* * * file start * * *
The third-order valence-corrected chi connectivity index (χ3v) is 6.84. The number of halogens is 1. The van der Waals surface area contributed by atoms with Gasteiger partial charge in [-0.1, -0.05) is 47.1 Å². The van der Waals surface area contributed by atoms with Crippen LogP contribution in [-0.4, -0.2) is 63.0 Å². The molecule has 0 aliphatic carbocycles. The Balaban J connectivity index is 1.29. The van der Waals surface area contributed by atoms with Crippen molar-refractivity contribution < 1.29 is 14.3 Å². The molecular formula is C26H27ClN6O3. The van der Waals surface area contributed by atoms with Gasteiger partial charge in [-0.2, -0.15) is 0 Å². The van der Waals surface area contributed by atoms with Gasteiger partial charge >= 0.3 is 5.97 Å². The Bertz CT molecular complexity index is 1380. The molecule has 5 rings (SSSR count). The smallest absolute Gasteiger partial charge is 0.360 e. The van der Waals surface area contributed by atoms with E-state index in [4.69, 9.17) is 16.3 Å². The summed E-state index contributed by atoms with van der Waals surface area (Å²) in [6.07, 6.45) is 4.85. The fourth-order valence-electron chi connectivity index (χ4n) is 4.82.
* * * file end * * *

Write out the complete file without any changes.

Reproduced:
The third-order valence-corrected chi connectivity index (χ3v) is 6.84. The number of halogens is 1. The van der Waals surface area contributed by atoms with Gasteiger partial charge in [-0.1, -0.05) is 47.1 Å². The van der Waals surface area contributed by atoms with Crippen LogP contribution in [-0.4, -0.2) is 63.0 Å². The molecule has 0 aliphatic carbocycles. The Balaban J connectivity index is 1.29. The van der Waals surface area contributed by atoms with Crippen molar-refractivity contribution < 1.29 is 14.3 Å². The molecular formula is C26H27ClN6O3. The van der Waals surface area contributed by atoms with Gasteiger partial charge in [-0.2, -0.15) is 0 Å². The van der Waals surface area contributed by atoms with Gasteiger partial charge >= 0.3 is 5.97 Å². The Bertz CT molecular complexity index is 1380. The molecule has 5 rings (SSSR count). The smallest absolute Gasteiger partial charge is 0.360 e. The van der Waals surface area contributed by atoms with E-state index in [4.69, 9.17) is 16.3 Å². The summed E-state index contributed by atoms with van der Waals surface area (Å²) in [6.07, 6.45) is 4.85. The fourth-order valence-electron chi connectivity index (χ4n) is 4.82.